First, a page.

FTC Loses Bid To Block NC Hospital Merger Between Novant And CHS

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On Wednesday, June 5 a federal district judge denied the Federal Trade Commission's (FTC) request for an injunction to prevent Novant Health from acquiring two hospitals from Community Health Systems...
United States Antitrust/Competition Law
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On Wednesday, June 5 a federal district judge denied the Federal Trade Commission's (FTC) request for an injunction to prevent Novant Health from acquiring two hospitals from Community Health Systems (CHS) in a $320 million deal. The ruling, if upheld, would allow Novant to move forward with the proposed transaction before the completion of the FTC's own antitrust review through its in-house administrative court.


Novant Health is headquartered in Charlotte, North Carolina, and operates 16 general acute care hospitals in North Carolina, including Huntsville Medical Center. CHS is headquartered in Franklin, Tennessee, and operates more than 70 hospitals across 15 states, including Lake Norman Regional Medical Center and Davis Regional Medical Center in North Carolina. All three hospitals are located along a 30 mile stretch of Interstate 77 and serve the Charlotte suburbs. Novant announced an agreement with CHS to acquire Lake Norman Regional and Davis Regional in February 2023. However, the FTC voted to issue an administrative complaint and sought a preliminary injunction to block the transaction several months later in January 2024.

In moving to block the transaction, the FTC alleged that the transaction would grant Novant a dominant market share for inpatient general acute services in the Eastern Lake Norman area. Additionally, the FTC claimed that the transaction would eliminate head-to-head competition between Novant's Huntsville Medical Center and CHS's Lake Norman Regional, which are located only 11 miles from one another. CHS and Novant, on the other hand, argued that the transaction was necessary to improve the quality of services at Lake Norman Regional and to keep Davis Regional open following CHS's decision to halt further investment in the two hospitals. CHS and Novant also argued that the merger would be procompetitive by allowing Novant to better compete with Atrium Health—a competitor to both Novant and CHS—which is planning to open a new hospital in the Eastern Lake Norman area in 2025.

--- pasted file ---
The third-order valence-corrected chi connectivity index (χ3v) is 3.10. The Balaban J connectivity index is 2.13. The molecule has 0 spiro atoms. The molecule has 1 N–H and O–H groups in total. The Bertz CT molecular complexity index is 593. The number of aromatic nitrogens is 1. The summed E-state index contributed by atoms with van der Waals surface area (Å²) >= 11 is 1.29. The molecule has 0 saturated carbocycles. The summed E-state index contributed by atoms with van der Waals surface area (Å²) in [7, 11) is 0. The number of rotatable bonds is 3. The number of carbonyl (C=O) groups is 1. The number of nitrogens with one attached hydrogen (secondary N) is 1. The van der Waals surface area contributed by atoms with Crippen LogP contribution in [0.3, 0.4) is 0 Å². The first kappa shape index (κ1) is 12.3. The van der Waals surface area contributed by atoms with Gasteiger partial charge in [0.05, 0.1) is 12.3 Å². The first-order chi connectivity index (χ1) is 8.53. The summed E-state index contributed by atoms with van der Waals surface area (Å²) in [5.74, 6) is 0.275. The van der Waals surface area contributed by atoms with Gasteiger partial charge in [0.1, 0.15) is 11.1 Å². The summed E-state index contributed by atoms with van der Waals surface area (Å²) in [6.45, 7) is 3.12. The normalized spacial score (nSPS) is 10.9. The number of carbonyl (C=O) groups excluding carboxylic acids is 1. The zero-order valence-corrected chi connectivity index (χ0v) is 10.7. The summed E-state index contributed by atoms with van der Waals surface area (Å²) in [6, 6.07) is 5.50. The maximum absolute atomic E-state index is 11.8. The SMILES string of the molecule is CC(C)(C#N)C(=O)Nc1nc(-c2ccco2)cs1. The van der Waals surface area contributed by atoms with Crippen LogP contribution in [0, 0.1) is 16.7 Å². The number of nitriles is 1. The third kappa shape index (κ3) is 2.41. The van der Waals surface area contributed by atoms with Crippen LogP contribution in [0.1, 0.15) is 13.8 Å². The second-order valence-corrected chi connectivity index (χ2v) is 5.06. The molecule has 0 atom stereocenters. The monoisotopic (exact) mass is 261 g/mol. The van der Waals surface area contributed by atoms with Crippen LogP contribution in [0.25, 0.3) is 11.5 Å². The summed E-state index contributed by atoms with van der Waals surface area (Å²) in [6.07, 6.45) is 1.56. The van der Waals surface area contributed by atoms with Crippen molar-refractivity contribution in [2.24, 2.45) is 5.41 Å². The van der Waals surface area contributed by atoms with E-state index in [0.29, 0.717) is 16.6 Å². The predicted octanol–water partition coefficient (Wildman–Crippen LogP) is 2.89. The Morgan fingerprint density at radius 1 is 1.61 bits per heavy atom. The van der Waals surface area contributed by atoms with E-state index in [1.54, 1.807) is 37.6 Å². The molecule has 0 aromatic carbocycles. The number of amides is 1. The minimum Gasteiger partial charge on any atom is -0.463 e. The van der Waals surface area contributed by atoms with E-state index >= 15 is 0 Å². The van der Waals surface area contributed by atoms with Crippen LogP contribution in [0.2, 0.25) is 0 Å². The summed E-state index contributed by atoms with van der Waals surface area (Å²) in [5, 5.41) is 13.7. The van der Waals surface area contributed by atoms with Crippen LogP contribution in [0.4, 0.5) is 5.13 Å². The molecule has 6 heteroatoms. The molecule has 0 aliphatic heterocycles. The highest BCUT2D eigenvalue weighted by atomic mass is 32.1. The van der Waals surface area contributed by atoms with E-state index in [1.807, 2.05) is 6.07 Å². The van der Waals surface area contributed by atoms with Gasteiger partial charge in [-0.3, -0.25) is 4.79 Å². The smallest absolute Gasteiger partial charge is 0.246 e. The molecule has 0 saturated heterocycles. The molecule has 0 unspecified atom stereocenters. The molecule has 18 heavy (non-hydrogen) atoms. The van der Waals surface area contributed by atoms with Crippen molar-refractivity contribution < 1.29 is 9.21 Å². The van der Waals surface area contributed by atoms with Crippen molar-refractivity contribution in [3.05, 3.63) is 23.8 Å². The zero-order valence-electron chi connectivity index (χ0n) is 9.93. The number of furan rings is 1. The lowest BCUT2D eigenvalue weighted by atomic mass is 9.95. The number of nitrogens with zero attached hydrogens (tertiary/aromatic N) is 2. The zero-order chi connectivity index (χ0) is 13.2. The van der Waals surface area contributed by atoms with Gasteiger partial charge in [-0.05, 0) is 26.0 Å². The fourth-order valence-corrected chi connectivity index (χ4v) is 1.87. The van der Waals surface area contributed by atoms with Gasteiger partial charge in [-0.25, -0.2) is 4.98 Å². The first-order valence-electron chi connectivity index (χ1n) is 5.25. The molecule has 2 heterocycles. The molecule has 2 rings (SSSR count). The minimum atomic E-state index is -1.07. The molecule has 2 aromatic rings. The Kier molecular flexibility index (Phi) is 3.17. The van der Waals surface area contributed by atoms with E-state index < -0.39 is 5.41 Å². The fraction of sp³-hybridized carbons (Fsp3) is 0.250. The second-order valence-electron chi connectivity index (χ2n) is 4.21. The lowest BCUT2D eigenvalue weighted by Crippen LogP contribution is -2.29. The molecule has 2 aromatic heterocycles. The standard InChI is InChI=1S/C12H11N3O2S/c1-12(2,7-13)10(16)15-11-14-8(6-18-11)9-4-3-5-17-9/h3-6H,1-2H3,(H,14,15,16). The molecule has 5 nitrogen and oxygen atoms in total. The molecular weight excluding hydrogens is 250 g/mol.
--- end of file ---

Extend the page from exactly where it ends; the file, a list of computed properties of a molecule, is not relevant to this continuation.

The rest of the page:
In the order issued on Wednesday, June 5, Judge Kenneth Bell of the United States District Court for the Western District of North Carolina ruled in favor of Novant and CHS, holding that the FTC was unlikely to prove that the merger would result in a substantial lessening of competition. Judge Bell found that, absent the transaction: (1) Davis Regional would be forced to close due to CHS's lack of further investment in the hospital; and (2) Lake Norman Regional would face an immediate reduction in services and would also likely close in the future. As a result, Judge Bell determined that the merger would be as likely to benefit competition as it would be to harm competition.

Significance of Ruling

This ruling is significant because it marks one of only a small number of cases in recent years where a "failing firm defense"—an affirmative antitrust defense that may be raised when a target company faces imminent failure that would force it to exit the relevant market but for the proposed acquisition—has been used successfully. The ruling is also notable because, in this instance, the "failing firm" argument was successfully used for a divestment of a portion of a larger firm (CHS) that is not, as a whole, failing. The FTC argued that the failing firm defense should not apply because, in the FTC's view, CHS could have chosen to re-allocate resources to support the two hospitals. However, the court ruled that CHS's plans for the facilities were economically rational and the failing firm defense does not require a seller to act irrationally by diverting resources from profitable locations to unprofitable ones.

The ruling, while a blow to the FTC, does not prevent the FTC from continuing to pursue its administrative complaint. Further, the FTC filed a new motion on Monday, June 10 stating its intention to appeal the district court ruling and seeking an injunction pending appeal. Judge Bell denied the FTC's request for an injunction pending appeal, but ordered an extension of the Temporary Restraining Order that pauses the transaction until June 21 to give the FTC time to seek an injunction from the Fourth Circuit Court of Appeals.

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